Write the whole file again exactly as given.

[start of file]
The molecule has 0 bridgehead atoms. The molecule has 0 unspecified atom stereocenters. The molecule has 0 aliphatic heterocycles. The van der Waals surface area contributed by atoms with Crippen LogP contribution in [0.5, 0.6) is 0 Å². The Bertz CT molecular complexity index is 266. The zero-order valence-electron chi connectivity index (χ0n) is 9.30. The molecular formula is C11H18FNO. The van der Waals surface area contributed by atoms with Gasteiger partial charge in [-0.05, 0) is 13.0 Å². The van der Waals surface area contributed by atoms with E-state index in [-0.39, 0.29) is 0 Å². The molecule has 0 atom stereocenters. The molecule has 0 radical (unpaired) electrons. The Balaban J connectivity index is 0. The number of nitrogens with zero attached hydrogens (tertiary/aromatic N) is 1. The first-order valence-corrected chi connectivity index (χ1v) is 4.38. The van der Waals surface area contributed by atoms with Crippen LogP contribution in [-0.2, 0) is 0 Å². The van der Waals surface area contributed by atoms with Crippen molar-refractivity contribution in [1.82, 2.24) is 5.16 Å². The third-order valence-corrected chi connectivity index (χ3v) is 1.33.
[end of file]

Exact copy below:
The molecule has 0 bridgehead atoms. The molecule has 0 unspecified atom stereocenters. The molecule has 0 aliphatic heterocycles. The van der Waals surface area contributed by atoms with Crippen LogP contribution in [0.5, 0.6) is 0 Å². The Bertz CT molecular complexity index is 266. The zero-order valence-electron chi connectivity index (χ0n) is 9.30. The molecular formula is C11H18FNO. The van der Waals surface area contributed by atoms with Gasteiger partial charge in [-0.05, 0) is 13.0 Å². The van der Waals surface area contributed by atoms with E-state index in [-0.39, 0.29) is 0 Å². The molecule has 0 atom stereocenters. The molecule has 0 radical (unpaired) electrons. The Balaban J connectivity index is 0. The number of nitrogens with zero attached hydrogens (tertiary/aromatic N) is 1. The first-order valence-corrected chi connectivity index (χ1v) is 4.38. The van der Waals surface area contributed by atoms with Crippen LogP contribution in [-0.2, 0) is 0 Å². The van der Waals surface area contributed by atoms with Crippen molar-refractivity contribution in [1.82, 2.24) is 5.16 Å². The third-order valence-corrected chi connectivity index (χ3v) is 1.33.